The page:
What Is Autism?

May 2015
By Barbara Vittas, Autism Chairman, Bedford, TX 

Autism and autism spectrum disorder (ASD) are both terms for a group of complex disorders of brain development.  Autism is a neurological disorder that affects development in areas of social interaction and communication skills.  The most obvious signs of autism tend to emerge between 12 and 18 months of age.  There are no blood or biologic tests for autism so diagnosis is not an exact science.  Making judgments about a child’s behavior identifies it.  ASD is estimated to affect more than 2 million individuals in the U.S. and statistics show that prevalence rates have increased 10 to 17 percents annually in recent years.  Health officials attribute the increase in cases largely to better recognition through wider screening and better diagnosis.

During the July 2008 National Philoptochos Biennial Convention in Washington, DC, the National Philoptochos Autism Assistance Fund was established.  The purpose of this discretionary fund is to enable Philoptochos to heighten awareness of autism and to provide assistance and support to persons within the autism spectrum.  In addition, it allows us to directly assist families as they struggle to meet out of pocket expenses to ensure that their children receive the critical autism therapies that will help them overcome their developmental disabilities.  In 2014, National Philoptochos Autism Awareness Fund disbursed $14,000 in assistance to individuals dealing with the devastating costs associated with raising a child with an autism spectrum disorder.  Nearly 46,000 individuals and families in the United States began their journey with autism that year.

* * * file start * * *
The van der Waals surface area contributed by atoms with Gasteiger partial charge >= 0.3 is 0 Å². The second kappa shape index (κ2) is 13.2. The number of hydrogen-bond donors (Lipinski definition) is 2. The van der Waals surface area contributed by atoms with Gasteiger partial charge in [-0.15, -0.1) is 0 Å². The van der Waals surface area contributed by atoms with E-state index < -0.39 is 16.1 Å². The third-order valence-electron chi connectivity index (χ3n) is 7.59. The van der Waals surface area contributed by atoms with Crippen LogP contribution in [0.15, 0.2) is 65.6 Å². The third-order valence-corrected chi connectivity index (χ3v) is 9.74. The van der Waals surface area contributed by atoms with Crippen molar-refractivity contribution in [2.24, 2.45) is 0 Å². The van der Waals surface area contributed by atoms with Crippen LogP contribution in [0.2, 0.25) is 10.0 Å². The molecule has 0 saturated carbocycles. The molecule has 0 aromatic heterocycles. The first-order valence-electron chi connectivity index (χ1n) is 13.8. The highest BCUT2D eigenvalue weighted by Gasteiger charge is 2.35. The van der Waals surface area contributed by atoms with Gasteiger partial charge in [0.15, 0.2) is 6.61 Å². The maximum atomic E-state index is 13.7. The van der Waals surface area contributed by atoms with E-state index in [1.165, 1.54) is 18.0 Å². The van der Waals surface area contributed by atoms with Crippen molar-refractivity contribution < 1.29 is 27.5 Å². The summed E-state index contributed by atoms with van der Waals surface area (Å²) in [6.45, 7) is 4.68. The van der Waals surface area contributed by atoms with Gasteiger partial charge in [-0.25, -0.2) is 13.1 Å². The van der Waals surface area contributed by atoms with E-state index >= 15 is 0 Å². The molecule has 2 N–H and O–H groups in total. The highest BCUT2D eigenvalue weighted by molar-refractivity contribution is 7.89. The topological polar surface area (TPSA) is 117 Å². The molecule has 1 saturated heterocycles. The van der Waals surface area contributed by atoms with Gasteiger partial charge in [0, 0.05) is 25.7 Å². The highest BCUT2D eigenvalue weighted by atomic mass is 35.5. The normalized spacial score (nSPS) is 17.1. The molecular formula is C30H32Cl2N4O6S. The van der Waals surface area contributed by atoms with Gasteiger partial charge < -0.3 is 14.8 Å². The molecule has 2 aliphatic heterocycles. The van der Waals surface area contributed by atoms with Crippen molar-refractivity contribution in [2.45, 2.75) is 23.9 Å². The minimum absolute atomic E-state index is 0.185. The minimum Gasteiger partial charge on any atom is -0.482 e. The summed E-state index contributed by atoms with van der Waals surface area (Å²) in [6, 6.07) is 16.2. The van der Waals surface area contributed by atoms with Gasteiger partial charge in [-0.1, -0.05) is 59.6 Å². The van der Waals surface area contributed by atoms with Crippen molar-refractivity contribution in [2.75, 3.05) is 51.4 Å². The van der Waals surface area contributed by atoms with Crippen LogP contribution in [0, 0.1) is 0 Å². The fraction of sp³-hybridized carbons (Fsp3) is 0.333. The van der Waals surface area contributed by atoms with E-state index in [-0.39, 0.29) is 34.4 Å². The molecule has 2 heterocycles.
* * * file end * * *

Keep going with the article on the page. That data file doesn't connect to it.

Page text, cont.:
What we need to remember is that autism is a lifelong developmental disability that affects the way a person communicates and relates to people around them.  Children and adults with autism are unable to relate to others in a socially meaningful way and as these children become adults, their ability to develop friendships is impaired, as is their capacity to understand other people’s feelings.  People with autism can often have accompanying learning disabilities.  They face challenges of developing their vocational skills and finding employment as well as developing their independent living skills.

Since National Philoptochos established the Autism Assistance Fund, we have learned much and continue to learn about the effects of ASD.  I hope this summary will be of help in enlightening all to the societal challenges faced in assisting families and individuals in dealing with this disability, and that Philoptochos can take an increasingly effective role with our assistance.